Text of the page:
Archive for February, 2011
Today’s post is from David Trupkin, Sr Product Manager from our Windows Virtualization Team.
As I’ve talked to IT pros at events around the world, many of you have told me that the biggest barrier to your Windows 7 deployments has been incompatible legacy applications. These applications may run on Windows XP or they might be browser-based applications that run in Internet Explorer 6 or 7. While many older applications just work in Windows 7, some may require compatibility shims. Others may require upgrades or patches. You may decide to replace some applications or retire them altogether. For those applications that are left – the ones that simply must run on Windows XP – you should know about Microsoft Enterprise Desktop Virtualization (MED-V) 2.0. MED-V bridges the “last mile” of application compatibility between Windows XP and Windows 7, allowing older applications to run inside Windows XP compatibility workspaces but integrate seamlessly into your users’ Windows 7 environment.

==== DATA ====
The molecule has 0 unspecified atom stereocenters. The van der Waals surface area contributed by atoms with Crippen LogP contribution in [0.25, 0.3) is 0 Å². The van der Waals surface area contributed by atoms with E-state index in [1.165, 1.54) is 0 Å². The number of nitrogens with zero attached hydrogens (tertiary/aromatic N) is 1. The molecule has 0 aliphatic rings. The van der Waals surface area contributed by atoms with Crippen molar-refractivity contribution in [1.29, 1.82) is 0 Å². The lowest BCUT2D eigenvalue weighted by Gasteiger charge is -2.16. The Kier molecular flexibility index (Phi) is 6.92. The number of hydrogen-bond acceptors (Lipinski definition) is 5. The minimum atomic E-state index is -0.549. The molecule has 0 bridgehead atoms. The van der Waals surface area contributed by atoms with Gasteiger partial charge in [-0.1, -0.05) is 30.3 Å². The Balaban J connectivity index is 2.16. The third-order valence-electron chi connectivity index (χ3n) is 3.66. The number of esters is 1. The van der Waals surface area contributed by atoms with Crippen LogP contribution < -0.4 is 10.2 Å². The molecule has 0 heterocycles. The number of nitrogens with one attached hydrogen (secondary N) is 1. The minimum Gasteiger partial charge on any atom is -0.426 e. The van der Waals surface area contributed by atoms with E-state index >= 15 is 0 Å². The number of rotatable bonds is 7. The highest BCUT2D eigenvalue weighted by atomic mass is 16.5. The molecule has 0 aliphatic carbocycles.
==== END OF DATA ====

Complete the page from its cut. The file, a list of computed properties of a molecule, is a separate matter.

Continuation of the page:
Don’t confuse MED-V with Microsoft’s consumer and small business compatibility tool, Windows XP Mode. MED-V expands on the capabilities in Windows XP Mode by adding enterprise features such as the ability to use a custom Windows XP image, automated first time setup, control of Internet Explorer URL redirection, automatic network printer mapping and easy packaging for enterprise distribution. MED-V version 1, first released in 2009, was based on a client-server model and required dedicated management servers. MED-V version 2, in Release Candidate status now and due for release before the end of March, 2011, is based on an application model which eliminates the need for a dedicated server. You can deploy and manage MED-V 2.0 with your existing software distribution management tools, like System Center Configuration Manager (SCCM).